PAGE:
Briefly noted: two-language pun pairs

On May 31st, Xopher Walker, listening to a live opera broadcast on WFMT, groused about the tedium of Wagner’s Parsifal. Ned Deily noted a different radio broadcast (BR Klassik) of the more pleasing Die Entführung aus dem Serail (The Abduction from the Seraglio) by Mozart.  Extensive discussion of Parsifal and performances of it followed.

And then Michael Palmer produced this marvelous pair of puns on the name of the Mozart opera, one in German (playing on Ente ‘duck’ instead of the prefix ent- ‘separate, remove’), one in English (playing on duck instead of the Latinate root –duc- ‘lead’):

Die Enteführung aus dem Serail, aka the Abducktion from the Seraglio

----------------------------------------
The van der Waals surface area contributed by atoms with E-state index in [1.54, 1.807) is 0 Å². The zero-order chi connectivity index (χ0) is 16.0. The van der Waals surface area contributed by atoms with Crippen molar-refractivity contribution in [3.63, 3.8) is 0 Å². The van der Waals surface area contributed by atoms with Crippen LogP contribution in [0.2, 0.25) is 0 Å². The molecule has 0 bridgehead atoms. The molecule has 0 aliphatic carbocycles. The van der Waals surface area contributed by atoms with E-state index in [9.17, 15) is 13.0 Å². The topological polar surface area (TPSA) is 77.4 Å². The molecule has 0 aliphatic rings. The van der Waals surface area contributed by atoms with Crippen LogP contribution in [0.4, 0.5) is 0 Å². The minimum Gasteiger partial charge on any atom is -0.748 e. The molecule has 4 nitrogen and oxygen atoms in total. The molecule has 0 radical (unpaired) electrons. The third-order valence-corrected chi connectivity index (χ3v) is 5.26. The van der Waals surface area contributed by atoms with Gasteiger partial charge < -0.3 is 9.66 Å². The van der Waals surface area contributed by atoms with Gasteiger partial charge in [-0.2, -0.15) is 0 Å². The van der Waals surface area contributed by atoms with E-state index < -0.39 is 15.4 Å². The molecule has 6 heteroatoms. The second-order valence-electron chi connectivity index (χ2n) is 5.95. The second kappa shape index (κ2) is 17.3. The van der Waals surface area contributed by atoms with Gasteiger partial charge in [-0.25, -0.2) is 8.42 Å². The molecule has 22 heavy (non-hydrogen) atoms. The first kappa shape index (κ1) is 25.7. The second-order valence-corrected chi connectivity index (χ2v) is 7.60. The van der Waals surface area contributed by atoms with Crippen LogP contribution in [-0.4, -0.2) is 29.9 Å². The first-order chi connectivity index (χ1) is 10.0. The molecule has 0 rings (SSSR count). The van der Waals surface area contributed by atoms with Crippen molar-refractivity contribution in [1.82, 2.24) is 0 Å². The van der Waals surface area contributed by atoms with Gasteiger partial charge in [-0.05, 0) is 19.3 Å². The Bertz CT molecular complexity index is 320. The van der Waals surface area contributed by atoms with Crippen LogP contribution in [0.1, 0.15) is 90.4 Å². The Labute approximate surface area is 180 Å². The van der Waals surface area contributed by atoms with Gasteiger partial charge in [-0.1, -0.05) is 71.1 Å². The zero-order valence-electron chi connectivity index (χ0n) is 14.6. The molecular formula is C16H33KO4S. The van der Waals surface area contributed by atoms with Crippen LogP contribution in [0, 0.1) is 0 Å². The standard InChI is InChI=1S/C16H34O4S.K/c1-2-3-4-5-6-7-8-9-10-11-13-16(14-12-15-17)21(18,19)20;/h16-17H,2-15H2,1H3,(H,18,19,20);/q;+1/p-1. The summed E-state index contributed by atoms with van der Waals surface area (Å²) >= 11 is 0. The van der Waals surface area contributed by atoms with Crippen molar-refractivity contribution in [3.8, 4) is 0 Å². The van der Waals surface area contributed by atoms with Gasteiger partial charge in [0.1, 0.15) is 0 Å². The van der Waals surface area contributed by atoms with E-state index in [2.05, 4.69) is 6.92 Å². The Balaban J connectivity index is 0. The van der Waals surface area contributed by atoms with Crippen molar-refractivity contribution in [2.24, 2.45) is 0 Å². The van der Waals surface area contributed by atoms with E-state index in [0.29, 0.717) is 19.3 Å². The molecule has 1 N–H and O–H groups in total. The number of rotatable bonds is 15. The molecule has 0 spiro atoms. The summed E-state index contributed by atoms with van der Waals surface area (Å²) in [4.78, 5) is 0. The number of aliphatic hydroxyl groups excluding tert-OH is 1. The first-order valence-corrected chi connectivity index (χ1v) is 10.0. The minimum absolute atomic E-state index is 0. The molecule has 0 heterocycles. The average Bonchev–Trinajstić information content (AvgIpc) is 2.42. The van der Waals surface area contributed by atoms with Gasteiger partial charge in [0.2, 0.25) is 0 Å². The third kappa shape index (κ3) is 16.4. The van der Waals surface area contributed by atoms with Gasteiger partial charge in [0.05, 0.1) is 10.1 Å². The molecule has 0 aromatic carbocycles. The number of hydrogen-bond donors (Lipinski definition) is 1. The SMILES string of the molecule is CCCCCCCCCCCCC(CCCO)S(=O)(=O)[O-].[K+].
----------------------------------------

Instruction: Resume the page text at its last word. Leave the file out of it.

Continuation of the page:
(It’s all about the ducks.)

Applause for Palmer followed.

Palmer then wondered if there was an accepted term for this phenomenon – “puns in two languages that are translations of one another”. Not that I know of.


2 Responses to “Briefly noted: two-language pun pairs”

  1. arnold zwicky Says:

    From Ann Farmer on Google+:

    Not exactly an example of puns involving two languages, but did remind me of an overheard conversation of my two sons when we were living in France. They were playing with their toy soldiers when the older one (~10) said to the younger one (~4) “put the soldier down low” to which the younger one asked “pourquoi dans l’eau?” 😉

  2. Maria Says:

    This reminds me of the translation of the German poem “Der Werwolf” which you’d posted once (equally entertaining as its original by Christian Morgenstern) – which is how I first found your blog!

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